HEADLINE Palace Museum praised for pulling controversial dolls off shelves

HEADLINE

Palace Museum praised for pulling controversial dolls off shelves

By Du Mingming | People's Daily app

08:16, March 24, 2018

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A doll sold in the Palace Museum’s Taobao store (Photos: people.cn)

Beijing (People's Daily) - China’s Palace Museum has been praised by Chinese netizens for pulling a series of dolls from its online store which were reportedly involved in patent issue off its digital shelves Thursday.

A series of dolls released on the Palace Museum's Taobao store on Thursday went viral immediately after going on sale. However, when more netizens rushed to buy the dolls, they found the dolls had been pulled, and the sold ones would be recalled. 

Designed in accordance with traditional Chinese facial features and adorned with clothing of the Qing Dynasty (1644-1911) style, the dolls resemble typical images of gege of the time. Gege is the Manchurian word for an unmarried daughter, and specifically refers to princesses. 

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The dolls received a warm welcome after their debut. The sales volume soon exceeded 100. However, a buyer pointed out in an online comment that the body of the doll is similar to the body of a foreign brand doll.

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The Palace Museum's online store made a quick response, announcing in a statement that it would suspend the selling of the dolls and recall the ones sold on Thursday afternoon.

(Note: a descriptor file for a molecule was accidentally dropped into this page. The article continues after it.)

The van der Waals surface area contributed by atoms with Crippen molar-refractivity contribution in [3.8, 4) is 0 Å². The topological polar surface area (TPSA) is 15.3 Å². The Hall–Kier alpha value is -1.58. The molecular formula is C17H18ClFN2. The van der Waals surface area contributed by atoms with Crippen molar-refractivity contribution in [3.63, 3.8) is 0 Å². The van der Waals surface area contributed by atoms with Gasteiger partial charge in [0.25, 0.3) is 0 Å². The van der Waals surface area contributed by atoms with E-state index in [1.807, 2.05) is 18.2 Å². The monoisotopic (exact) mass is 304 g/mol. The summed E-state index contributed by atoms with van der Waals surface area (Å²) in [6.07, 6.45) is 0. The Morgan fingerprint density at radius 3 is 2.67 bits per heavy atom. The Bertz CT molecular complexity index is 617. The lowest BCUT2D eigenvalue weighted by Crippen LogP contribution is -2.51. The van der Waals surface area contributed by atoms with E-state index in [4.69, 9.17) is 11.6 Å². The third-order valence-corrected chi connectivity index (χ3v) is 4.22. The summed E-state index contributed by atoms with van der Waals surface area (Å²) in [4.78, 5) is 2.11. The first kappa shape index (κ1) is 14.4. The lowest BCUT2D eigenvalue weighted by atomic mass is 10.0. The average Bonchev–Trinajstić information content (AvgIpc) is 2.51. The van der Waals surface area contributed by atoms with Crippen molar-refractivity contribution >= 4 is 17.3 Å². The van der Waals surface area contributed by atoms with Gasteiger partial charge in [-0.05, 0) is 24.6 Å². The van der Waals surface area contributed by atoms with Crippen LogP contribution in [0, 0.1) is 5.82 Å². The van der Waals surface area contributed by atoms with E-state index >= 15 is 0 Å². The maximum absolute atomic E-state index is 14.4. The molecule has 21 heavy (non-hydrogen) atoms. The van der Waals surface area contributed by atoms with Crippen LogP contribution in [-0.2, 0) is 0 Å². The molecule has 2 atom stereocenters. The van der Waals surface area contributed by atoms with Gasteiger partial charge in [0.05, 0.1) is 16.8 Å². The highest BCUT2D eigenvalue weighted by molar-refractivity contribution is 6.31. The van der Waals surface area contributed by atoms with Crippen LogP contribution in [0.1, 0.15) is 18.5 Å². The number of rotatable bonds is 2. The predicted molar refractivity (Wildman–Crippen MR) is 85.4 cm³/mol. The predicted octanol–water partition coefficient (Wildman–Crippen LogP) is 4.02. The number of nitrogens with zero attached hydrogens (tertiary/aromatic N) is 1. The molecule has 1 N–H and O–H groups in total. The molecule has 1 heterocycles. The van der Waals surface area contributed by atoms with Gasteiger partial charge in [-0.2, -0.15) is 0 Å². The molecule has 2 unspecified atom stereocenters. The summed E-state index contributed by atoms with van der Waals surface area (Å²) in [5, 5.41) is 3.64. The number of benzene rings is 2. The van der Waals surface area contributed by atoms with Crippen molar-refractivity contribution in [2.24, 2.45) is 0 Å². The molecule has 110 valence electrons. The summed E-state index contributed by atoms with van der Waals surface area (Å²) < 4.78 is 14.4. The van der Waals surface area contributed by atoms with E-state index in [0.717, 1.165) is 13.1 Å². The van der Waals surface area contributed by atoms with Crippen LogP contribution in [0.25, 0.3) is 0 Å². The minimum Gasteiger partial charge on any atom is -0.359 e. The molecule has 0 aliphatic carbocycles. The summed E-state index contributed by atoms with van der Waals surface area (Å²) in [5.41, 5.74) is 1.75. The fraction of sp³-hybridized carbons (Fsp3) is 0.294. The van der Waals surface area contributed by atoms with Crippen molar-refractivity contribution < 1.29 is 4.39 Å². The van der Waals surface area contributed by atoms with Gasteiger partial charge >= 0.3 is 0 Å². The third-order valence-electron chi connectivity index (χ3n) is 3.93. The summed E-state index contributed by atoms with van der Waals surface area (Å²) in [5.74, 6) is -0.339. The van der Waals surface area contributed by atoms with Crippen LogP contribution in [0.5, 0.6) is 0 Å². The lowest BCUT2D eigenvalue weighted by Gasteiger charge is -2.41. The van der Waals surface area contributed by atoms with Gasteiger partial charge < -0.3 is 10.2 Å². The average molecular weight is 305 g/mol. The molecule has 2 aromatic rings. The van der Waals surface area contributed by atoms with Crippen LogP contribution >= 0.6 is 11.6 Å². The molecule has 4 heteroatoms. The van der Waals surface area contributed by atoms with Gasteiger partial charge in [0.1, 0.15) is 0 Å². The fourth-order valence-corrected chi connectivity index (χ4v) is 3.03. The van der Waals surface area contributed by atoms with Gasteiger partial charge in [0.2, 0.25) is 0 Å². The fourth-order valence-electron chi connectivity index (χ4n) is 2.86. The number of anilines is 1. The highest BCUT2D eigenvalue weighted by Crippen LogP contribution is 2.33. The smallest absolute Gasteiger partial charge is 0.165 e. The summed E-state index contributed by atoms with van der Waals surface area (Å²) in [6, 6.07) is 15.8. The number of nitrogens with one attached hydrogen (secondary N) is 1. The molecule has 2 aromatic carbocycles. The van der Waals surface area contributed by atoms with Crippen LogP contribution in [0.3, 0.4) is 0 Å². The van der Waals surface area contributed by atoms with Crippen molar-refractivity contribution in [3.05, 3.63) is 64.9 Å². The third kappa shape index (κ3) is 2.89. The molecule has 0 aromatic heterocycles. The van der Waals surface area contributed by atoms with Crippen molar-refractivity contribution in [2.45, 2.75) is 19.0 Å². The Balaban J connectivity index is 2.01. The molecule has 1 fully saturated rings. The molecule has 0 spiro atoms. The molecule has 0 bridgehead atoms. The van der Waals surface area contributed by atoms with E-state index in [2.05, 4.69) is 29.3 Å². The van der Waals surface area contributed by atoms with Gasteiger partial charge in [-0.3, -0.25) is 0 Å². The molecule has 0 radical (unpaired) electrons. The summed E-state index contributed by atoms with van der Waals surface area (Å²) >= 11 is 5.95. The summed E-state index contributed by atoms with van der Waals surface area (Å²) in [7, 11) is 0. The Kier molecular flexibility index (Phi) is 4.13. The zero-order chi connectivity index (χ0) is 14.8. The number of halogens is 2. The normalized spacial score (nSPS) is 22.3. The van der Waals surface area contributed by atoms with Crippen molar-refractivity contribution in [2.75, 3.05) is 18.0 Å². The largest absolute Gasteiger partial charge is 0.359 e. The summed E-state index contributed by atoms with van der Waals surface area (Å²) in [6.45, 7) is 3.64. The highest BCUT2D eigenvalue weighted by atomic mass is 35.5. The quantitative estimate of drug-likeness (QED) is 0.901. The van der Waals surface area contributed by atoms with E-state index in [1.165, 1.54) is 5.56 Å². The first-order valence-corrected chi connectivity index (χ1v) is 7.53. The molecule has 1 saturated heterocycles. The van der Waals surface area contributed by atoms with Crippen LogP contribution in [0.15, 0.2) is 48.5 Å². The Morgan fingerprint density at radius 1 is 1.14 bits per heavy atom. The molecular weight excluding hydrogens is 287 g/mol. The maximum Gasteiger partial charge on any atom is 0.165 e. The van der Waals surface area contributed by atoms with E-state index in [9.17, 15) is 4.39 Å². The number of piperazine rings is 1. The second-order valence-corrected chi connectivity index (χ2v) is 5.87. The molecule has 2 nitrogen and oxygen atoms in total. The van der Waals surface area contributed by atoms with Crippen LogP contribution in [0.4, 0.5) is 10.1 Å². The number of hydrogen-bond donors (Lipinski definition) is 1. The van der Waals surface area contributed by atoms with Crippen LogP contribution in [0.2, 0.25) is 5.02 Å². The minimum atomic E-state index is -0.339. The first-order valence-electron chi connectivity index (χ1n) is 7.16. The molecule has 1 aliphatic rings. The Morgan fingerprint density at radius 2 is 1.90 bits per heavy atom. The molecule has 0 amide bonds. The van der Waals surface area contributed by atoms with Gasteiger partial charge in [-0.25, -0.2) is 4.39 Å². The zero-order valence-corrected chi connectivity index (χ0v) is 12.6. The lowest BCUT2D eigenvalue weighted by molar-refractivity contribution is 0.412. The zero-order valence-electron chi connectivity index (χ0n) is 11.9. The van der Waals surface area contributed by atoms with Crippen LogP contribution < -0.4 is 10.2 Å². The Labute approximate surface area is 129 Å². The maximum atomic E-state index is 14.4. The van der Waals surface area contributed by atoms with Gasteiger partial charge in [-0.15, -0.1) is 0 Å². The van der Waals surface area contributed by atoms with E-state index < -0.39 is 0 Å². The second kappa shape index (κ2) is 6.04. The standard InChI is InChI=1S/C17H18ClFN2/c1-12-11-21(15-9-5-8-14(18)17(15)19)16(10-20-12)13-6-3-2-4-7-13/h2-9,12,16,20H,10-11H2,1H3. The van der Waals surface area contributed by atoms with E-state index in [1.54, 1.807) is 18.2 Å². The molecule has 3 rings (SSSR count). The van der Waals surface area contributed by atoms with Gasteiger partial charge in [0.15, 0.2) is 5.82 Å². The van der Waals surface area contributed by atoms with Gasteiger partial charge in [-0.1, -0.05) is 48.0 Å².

According to the statement, the head of the doll was hand-painted by Palace Museum designers and came out after three years of development. It is impossible to find the same design in the market. Together with the clothing, headwear and shoes, it is the museum’s own intellectual property. 

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The online announcement released by the Palace Museum’s Taobao store on Thursday afternoon. 

"The body was adopted a model provided by a partner factory that owns the rights to the intellectual property (patent number: ZL201420714815.1). The rights holder has authorized us to use the body model,”added the statement. 

The store decided to create its own design for the doll's body, it added. 

The Palace Museum’s response won great praise from netizens. Some say that this is the right attitude to build cultural brands, while others call for more tolerance for creating a healthy environment for Chinese designers to develop their original ideas. 

Many potential buyers said they are waiting for the dolls to reenter the market.

It’s reported that the store will release new dolls and items of styles of other dynasties in the future. 

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